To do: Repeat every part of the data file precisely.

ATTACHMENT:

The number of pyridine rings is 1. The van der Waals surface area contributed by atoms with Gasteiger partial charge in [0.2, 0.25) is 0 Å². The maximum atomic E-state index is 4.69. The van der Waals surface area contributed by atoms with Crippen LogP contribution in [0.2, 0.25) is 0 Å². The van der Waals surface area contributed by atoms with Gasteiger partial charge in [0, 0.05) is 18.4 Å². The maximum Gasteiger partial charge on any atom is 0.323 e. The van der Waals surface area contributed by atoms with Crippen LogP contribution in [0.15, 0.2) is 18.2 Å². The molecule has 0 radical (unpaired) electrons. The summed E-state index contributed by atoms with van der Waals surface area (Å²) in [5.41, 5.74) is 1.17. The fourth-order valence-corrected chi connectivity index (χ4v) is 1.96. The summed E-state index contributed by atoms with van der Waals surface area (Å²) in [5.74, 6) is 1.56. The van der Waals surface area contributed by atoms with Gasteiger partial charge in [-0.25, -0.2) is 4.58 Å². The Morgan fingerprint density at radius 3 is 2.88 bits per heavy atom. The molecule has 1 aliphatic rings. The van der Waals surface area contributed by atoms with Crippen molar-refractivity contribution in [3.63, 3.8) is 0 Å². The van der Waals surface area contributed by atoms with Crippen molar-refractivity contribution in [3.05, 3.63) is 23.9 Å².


The number of pyridine rings is 1. The van der Waals surface area contributed by atoms with Gasteiger partial charge in [0.2, 0.25) is 0 Å². The maximum atomic E-state index is 4.69. The van der Waals surface area contributed by atoms with Crippen LogP contribution in [0.2, 0.25) is 0 Å². The van der Waals surface area contributed by atoms with Gasteiger partial charge in [0, 0.05) is 18.4 Å². The maximum Gasteiger partial charge on any atom is 0.323 e. The van der Waals surface area contributed by atoms with Crippen LogP contribution in [0.15, 0.2) is 18.2 Å². The molecule has 0 radical (unpaired) electrons. The summed E-state index contributed by atoms with van der Waals surface area (Å²) in [5.41, 5.74) is 1.17. The fourth-order valence-corrected chi connectivity index (χ4v) is 1.96. The summed E-state index contributed by atoms with van der Waals surface area (Å²) in [5.74, 6) is 1.56. The van der Waals surface area contributed by atoms with Gasteiger partial charge in [-0.25, -0.2) is 4.58 Å². The Morgan fingerprint density at radius 3 is 2.88 bits per heavy atom. The molecule has 1 aliphatic rings. The van der Waals surface area contributed by atoms with Crippen molar-refractivity contribution in [3.63, 3.8) is 0 Å². The van der Waals surface area contributed by atoms with Crippen molar-refractivity contribution in [3.05, 3.63) is 23.9 Å².